More About the Author
As a child my mother dragged me around all of the film studio offices in London's Soho. She was only 5-feet-two inches tall, like the actress Holly Hunter, but she was a real powerhouse and small-time actress.
"Do you have an appointment with the head of the studio?" The snooty 1950's receptionists would usually ask. She didn't, but she would often just grab my hand and make a run for the guy's office. When we got inside, and we usually did, my mum would say; "This is my son, this is Raymond Russell..." At around 5 years old, I would then break into a song and dance routine my mum had taught me, sometimes I was still singing and dancing as we were thrown onto the pavement!
Occasionally my mum was successful. I got a small part in the film Kill Me Tomorrow. During the filming Lois Maxwell the co-star came over and chatted with me on my fictional hospital bed. When I got back to school I told everyone that I had slept with James Bond's Miss Moneypenny!
I was also in the old black and white version of the Robin Hood TV series on British television in the middle fifties. The first day I arrived on the set in a kind of sack dress, that the under-financed prop department thought would make me look like a 14th Century village boy, I was a little scared. Richard Greene as Robin and Archie Duncan as Friar Tuck were really nice to all of the kids and I loved the adventure, until the director pointed to an enormous horse. Evidently the casting director had asked my mother if I could ride, obviously she said I was born in the saddle, even though I had never seen a horse except in cowboy movies. To make it worst there wasn't a proper saddle as we were meant to be village children in the Middle Ages.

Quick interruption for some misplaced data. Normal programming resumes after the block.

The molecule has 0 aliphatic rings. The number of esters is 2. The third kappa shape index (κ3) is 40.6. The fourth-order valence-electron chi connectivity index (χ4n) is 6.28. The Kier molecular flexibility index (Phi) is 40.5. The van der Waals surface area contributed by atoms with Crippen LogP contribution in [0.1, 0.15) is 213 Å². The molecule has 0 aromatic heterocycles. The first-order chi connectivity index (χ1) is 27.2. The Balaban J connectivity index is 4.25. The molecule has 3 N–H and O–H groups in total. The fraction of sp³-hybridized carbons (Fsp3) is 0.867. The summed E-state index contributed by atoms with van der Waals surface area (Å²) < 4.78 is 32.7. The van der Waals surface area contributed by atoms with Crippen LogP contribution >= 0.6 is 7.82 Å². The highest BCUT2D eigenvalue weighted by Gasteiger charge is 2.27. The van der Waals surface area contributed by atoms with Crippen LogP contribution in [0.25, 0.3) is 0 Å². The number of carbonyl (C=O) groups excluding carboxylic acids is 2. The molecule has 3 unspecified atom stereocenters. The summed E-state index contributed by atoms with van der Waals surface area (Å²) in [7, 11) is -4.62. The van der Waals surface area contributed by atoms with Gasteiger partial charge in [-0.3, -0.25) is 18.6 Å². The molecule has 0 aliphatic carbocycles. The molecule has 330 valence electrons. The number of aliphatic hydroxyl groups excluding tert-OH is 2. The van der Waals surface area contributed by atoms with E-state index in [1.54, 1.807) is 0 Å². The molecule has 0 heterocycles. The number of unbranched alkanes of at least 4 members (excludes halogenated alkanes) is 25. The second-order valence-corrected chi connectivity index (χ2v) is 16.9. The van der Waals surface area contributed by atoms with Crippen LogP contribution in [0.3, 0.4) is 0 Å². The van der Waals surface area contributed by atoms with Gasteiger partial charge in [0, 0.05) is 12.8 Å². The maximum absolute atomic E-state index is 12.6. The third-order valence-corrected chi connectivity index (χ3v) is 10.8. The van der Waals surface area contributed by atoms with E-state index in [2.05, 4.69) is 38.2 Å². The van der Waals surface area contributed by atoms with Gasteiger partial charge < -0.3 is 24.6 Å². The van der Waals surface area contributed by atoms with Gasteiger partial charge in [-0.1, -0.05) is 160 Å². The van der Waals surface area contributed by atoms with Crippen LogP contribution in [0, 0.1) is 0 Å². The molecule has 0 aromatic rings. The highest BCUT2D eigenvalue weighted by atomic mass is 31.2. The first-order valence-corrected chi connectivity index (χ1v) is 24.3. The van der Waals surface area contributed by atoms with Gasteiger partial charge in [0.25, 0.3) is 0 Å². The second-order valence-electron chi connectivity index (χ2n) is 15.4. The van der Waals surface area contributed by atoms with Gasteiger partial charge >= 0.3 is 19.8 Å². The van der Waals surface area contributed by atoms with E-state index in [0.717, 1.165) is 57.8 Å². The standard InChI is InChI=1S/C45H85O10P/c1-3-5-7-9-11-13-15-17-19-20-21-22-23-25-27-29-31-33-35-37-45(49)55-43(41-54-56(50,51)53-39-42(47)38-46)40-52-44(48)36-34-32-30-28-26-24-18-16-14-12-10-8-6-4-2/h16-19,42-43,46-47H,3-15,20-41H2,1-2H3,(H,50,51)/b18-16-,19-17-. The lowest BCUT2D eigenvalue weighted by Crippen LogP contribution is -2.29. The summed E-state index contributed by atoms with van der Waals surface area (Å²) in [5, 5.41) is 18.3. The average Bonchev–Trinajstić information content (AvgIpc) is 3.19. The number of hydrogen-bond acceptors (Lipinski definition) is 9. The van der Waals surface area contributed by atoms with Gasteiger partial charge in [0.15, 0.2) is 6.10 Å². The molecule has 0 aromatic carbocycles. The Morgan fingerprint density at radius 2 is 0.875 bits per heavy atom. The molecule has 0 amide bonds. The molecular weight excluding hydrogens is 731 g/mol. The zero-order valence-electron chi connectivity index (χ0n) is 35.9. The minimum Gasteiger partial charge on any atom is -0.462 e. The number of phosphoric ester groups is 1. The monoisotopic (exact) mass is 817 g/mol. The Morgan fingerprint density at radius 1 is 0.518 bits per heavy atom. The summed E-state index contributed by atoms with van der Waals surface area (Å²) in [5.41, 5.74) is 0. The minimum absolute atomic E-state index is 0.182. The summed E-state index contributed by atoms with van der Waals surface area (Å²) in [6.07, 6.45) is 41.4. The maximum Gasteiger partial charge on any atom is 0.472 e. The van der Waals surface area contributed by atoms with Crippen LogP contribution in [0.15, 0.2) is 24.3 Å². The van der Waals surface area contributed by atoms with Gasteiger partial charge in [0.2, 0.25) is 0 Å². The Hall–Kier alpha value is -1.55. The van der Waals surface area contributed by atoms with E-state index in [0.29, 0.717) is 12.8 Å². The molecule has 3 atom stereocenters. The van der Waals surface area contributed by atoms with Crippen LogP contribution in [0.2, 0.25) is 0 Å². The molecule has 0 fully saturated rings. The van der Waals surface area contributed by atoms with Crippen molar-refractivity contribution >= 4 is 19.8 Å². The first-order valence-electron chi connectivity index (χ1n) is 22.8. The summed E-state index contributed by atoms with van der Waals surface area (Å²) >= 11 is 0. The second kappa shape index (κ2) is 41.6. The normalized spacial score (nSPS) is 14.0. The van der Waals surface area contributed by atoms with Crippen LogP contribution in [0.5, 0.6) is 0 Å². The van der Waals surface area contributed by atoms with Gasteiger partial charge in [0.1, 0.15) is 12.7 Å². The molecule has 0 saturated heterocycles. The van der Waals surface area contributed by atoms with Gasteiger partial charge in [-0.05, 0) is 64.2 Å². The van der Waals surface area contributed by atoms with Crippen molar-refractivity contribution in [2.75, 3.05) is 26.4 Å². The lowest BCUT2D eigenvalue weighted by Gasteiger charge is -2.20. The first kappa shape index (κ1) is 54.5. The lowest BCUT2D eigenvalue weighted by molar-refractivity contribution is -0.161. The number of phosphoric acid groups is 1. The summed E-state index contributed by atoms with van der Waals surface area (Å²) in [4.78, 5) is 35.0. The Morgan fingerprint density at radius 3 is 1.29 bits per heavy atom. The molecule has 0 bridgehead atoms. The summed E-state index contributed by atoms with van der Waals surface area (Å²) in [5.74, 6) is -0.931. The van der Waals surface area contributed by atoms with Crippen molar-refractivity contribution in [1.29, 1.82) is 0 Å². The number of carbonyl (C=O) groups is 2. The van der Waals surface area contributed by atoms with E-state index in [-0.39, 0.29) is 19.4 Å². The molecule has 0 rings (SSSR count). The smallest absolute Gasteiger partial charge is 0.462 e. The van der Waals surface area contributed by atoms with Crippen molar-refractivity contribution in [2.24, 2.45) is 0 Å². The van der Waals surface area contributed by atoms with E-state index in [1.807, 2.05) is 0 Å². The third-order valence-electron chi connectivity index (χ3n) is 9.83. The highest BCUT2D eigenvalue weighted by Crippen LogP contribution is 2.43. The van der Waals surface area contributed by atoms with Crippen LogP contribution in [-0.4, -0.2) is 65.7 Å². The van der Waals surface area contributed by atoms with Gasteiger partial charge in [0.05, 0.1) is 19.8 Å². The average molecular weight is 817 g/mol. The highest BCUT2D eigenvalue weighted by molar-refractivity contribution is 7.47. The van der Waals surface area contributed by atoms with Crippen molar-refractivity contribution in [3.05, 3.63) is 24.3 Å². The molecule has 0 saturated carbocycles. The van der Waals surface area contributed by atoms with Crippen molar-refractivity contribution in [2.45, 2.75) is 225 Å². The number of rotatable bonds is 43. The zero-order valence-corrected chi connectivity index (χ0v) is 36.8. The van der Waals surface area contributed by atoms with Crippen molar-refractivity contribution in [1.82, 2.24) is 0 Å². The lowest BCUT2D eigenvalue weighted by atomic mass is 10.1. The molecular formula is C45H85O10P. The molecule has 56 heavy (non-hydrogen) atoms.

"OK!" the second director shouted as I clung to the temperamental stallion. "All you horsemen..."
OMG I thought, this monster is going to throw me in the first ditch.
"Gallop across that field as fast as you can, try to look scared as if you're running for your lives!"
In my case that was absolutely true, I'll never know how I stayed on the beast, but at the end of the afternoon the director came over to me and said, "Well done son you acted truly terrified." I've never forgotten how to ride.
Now here's the serious bit.
Raymond Russell is an award-winning journalist, formally with The Sunday Times and a BBC foreign correspondent. Playwright of the Off-Broadway hit, Jack, Nikita and Norma-Jeane, the television play, Two legs Good, Four Wheels Better. And the author of two non-fiction books, The London Garden & Terrace Restaurant Guide and the beautifully illustrated, Provencal Diet. In 2013 Russell's debut novel Deadly Endings has been met with wide acclaim, and he is now writing the prequel, Deadly Sin.